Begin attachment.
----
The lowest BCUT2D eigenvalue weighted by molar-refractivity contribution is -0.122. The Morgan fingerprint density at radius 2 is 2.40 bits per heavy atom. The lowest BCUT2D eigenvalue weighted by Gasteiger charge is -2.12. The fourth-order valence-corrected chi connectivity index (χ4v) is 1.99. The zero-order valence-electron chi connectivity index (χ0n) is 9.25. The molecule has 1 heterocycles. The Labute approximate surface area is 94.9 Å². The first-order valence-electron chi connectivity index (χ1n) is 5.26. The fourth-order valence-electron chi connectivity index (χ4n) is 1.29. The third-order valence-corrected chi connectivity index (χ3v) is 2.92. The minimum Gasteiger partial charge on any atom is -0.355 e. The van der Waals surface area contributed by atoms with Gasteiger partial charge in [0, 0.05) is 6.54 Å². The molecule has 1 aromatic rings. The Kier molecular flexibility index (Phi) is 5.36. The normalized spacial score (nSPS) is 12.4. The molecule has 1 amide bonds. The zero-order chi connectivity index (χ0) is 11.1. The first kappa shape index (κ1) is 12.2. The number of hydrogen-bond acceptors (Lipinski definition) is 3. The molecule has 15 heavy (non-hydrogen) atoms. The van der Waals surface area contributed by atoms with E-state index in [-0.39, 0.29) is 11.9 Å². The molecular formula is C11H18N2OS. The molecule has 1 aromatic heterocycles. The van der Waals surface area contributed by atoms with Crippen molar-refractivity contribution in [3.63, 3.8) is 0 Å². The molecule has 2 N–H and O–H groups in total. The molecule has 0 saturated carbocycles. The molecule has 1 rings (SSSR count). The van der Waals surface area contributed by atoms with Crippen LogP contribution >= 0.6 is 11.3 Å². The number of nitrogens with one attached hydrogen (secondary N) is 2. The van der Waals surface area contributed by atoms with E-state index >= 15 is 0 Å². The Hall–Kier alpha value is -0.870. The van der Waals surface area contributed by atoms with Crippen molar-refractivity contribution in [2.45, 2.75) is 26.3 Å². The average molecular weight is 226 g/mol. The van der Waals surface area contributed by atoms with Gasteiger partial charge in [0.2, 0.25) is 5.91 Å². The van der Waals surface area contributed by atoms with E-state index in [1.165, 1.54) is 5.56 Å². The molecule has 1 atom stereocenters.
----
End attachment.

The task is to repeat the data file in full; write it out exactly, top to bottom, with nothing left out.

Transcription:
The lowest BCUT2D eigenvalue weighted by molar-refractivity contribution is -0.122. The Morgan fingerprint density at radius 2 is 2.40 bits per heavy atom. The lowest BCUT2D eigenvalue weighted by Gasteiger charge is -2.12. The fourth-order valence-corrected chi connectivity index (χ4v) is 1.99. The zero-order valence-electron chi connectivity index (χ0n) is 9.25. The molecule has 1 heterocycles. The Labute approximate surface area is 94.9 Å². The first-order valence-electron chi connectivity index (χ1n) is 5.26. The fourth-order valence-electron chi connectivity index (χ4n) is 1.29. The third-order valence-corrected chi connectivity index (χ3v) is 2.92. The minimum Gasteiger partial charge on any atom is -0.355 e. The van der Waals surface area contributed by atoms with Gasteiger partial charge in [0, 0.05) is 6.54 Å². The molecule has 1 aromatic rings. The Kier molecular flexibility index (Phi) is 5.36. The normalized spacial score (nSPS) is 12.4. The molecule has 1 amide bonds. The zero-order chi connectivity index (χ0) is 11.1. The first kappa shape index (κ1) is 12.2. The number of hydrogen-bond acceptors (Lipinski definition) is 3. The molecule has 15 heavy (non-hydrogen) atoms. The van der Waals surface area contributed by atoms with E-state index in [-0.39, 0.29) is 11.9 Å². The molecular formula is C11H18N2OS. The molecule has 1 aromatic heterocycles. The van der Waals surface area contributed by atoms with Crippen molar-refractivity contribution in [3.63, 3.8) is 0 Å². The molecule has 2 N–H and O–H groups in total. The molecule has 0 saturated carbocycles. The molecule has 1 rings (SSSR count). The van der Waals surface area contributed by atoms with Crippen LogP contribution >= 0.6 is 11.3 Å². The number of nitrogens with one attached hydrogen (secondary N) is 2. The van der Waals surface area contributed by atoms with E-state index >= 15 is 0 Å². The Hall–Kier alpha value is -0.870. The van der Waals surface area contributed by atoms with Crippen molar-refractivity contribution in [2.45, 2.75) is 26.3 Å². The average molecular weight is 226 g/mol. The van der Waals surface area contributed by atoms with Gasteiger partial charge in [0.2, 0.25) is 5.91 Å². The van der Waals surface area contributed by atoms with E-state index in [1.165, 1.54) is 5.56 Å². The molecule has 1 atom stereocenters.